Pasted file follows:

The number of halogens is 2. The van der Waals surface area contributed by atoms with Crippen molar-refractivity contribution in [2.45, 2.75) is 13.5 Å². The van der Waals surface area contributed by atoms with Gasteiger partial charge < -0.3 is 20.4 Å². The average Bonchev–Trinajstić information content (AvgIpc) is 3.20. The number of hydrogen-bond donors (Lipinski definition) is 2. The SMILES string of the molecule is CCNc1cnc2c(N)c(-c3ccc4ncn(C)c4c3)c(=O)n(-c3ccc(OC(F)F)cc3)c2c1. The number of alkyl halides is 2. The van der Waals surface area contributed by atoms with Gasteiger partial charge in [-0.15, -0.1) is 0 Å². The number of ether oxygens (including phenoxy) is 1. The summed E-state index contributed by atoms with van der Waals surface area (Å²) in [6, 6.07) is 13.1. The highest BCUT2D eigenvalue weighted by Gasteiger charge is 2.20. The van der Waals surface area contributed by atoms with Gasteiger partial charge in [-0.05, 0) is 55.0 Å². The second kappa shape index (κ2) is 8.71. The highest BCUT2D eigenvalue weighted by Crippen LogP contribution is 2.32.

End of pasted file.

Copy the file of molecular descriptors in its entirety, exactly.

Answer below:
The number of halogens is 2. The van der Waals surface area contributed by atoms with Crippen molar-refractivity contribution in [2.45, 2.75) is 13.5 Å². The van der Waals surface area contributed by atoms with Gasteiger partial charge < -0.3 is 20.4 Å². The average Bonchev–Trinajstić information content (AvgIpc) is 3.20. The number of hydrogen-bond donors (Lipinski definition) is 2. The SMILES string of the molecule is CCNc1cnc2c(N)c(-c3ccc4ncn(C)c4c3)c(=O)n(-c3ccc(OC(F)F)cc3)c2c1. The number of alkyl halides is 2. The van der Waals surface area contributed by atoms with Gasteiger partial charge in [-0.15, -0.1) is 0 Å². The number of ether oxygens (including phenoxy) is 1. The summed E-state index contributed by atoms with van der Waals surface area (Å²) in [6, 6.07) is 13.1. The highest BCUT2D eigenvalue weighted by Gasteiger charge is 2.20. The van der Waals surface area contributed by atoms with Gasteiger partial charge in [-0.05, 0) is 55.0 Å². The second kappa shape index (κ2) is 8.71. The highest BCUT2D eigenvalue weighted by Crippen LogP contribution is 2.32.